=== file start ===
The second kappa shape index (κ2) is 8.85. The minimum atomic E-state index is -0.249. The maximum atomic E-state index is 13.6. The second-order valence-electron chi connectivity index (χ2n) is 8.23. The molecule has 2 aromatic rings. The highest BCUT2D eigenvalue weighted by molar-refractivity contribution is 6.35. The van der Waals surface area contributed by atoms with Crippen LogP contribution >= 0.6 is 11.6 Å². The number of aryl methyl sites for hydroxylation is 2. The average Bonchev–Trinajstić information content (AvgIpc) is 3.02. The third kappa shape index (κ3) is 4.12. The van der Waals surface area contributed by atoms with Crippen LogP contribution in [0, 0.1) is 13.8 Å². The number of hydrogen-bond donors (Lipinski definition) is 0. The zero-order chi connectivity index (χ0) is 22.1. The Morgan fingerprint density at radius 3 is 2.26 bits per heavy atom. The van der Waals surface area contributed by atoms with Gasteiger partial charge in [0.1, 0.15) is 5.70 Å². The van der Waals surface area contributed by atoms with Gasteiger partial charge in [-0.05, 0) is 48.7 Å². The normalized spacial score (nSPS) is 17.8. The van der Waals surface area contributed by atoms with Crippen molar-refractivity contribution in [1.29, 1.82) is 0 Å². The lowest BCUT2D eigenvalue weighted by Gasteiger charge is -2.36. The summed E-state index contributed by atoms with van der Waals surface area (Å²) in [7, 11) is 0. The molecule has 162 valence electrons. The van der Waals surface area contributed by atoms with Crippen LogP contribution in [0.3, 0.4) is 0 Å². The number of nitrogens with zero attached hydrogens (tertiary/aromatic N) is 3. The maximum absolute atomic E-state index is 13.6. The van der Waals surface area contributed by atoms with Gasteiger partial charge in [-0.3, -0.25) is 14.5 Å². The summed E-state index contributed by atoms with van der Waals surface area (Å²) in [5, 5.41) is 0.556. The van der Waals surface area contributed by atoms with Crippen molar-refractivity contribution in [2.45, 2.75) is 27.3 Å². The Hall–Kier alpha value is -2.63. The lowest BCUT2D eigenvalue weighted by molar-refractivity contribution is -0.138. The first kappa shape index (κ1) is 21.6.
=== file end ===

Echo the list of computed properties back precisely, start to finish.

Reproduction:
The second kappa shape index (κ2) is 8.85. The minimum atomic E-state index is -0.249. The maximum atomic E-state index is 13.6. The second-order valence-electron chi connectivity index (χ2n) is 8.23. The molecule has 2 aromatic rings. The highest BCUT2D eigenvalue weighted by molar-refractivity contribution is 6.35. The van der Waals surface area contributed by atoms with Crippen LogP contribution >= 0.6 is 11.6 Å². The number of aryl methyl sites for hydroxylation is 2. The average Bonchev–Trinajstić information content (AvgIpc) is 3.02. The third kappa shape index (κ3) is 4.12. The van der Waals surface area contributed by atoms with Crippen LogP contribution in [0, 0.1) is 13.8 Å². The number of hydrogen-bond donors (Lipinski definition) is 0. The zero-order chi connectivity index (χ0) is 22.1. The Morgan fingerprint density at radius 3 is 2.26 bits per heavy atom. The van der Waals surface area contributed by atoms with Gasteiger partial charge in [0.1, 0.15) is 5.70 Å². The van der Waals surface area contributed by atoms with Gasteiger partial charge in [-0.05, 0) is 48.7 Å². The normalized spacial score (nSPS) is 17.8. The van der Waals surface area contributed by atoms with Crippen molar-refractivity contribution in [1.29, 1.82) is 0 Å². The lowest BCUT2D eigenvalue weighted by Gasteiger charge is -2.36. The summed E-state index contributed by atoms with van der Waals surface area (Å²) in [7, 11) is 0. The molecule has 162 valence electrons. The van der Waals surface area contributed by atoms with Crippen LogP contribution in [0.3, 0.4) is 0 Å². The number of nitrogens with zero attached hydrogens (tertiary/aromatic N) is 3. The maximum absolute atomic E-state index is 13.6. The van der Waals surface area contributed by atoms with Gasteiger partial charge in [-0.3, -0.25) is 14.5 Å². The summed E-state index contributed by atoms with van der Waals surface area (Å²) in [5, 5.41) is 0.556. The van der Waals surface area contributed by atoms with Crippen molar-refractivity contribution in [2.45, 2.75) is 27.3 Å². The Hall–Kier alpha value is -2.63. The lowest BCUT2D eigenvalue weighted by molar-refractivity contribution is -0.138. The first kappa shape index (κ1) is 21.6.